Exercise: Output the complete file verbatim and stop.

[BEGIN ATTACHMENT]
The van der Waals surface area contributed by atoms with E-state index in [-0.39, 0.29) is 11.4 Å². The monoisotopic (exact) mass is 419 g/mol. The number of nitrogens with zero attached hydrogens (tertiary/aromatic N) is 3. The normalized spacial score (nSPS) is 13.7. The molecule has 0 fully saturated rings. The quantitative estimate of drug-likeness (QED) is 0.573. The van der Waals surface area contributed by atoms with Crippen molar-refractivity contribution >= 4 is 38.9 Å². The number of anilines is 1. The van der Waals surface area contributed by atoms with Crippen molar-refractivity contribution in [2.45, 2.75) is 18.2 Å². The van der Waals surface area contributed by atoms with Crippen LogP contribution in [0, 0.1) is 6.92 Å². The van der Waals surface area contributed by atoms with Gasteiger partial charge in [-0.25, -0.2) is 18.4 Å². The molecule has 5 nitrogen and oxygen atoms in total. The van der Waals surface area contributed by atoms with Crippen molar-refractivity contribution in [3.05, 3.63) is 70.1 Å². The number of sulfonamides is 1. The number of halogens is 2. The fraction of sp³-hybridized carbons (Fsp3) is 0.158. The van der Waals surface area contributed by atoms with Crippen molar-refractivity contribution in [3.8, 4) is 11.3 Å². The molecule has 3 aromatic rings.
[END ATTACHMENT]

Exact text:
The van der Waals surface area contributed by atoms with E-state index in [-0.39, 0.29) is 11.4 Å². The monoisotopic (exact) mass is 419 g/mol. The number of nitrogens with zero attached hydrogens (tertiary/aromatic N) is 3. The normalized spacial score (nSPS) is 13.7. The molecule has 0 fully saturated rings. The quantitative estimate of drug-likeness (QED) is 0.573. The van der Waals surface area contributed by atoms with Crippen molar-refractivity contribution >= 4 is 38.9 Å². The number of anilines is 1. The van der Waals surface area contributed by atoms with Crippen molar-refractivity contribution in [2.45, 2.75) is 18.2 Å². The van der Waals surface area contributed by atoms with Crippen LogP contribution in [0, 0.1) is 6.92 Å². The van der Waals surface area contributed by atoms with Gasteiger partial charge in [-0.25, -0.2) is 18.4 Å². The molecule has 5 nitrogen and oxygen atoms in total. The van der Waals surface area contributed by atoms with Crippen molar-refractivity contribution in [3.05, 3.63) is 70.1 Å². The number of sulfonamides is 1. The number of halogens is 2. The fraction of sp³-hybridized carbons (Fsp3) is 0.158. The van der Waals surface area contributed by atoms with Crippen molar-refractivity contribution in [3.8, 4) is 11.3 Å². The molecule has 3 aromatic rings.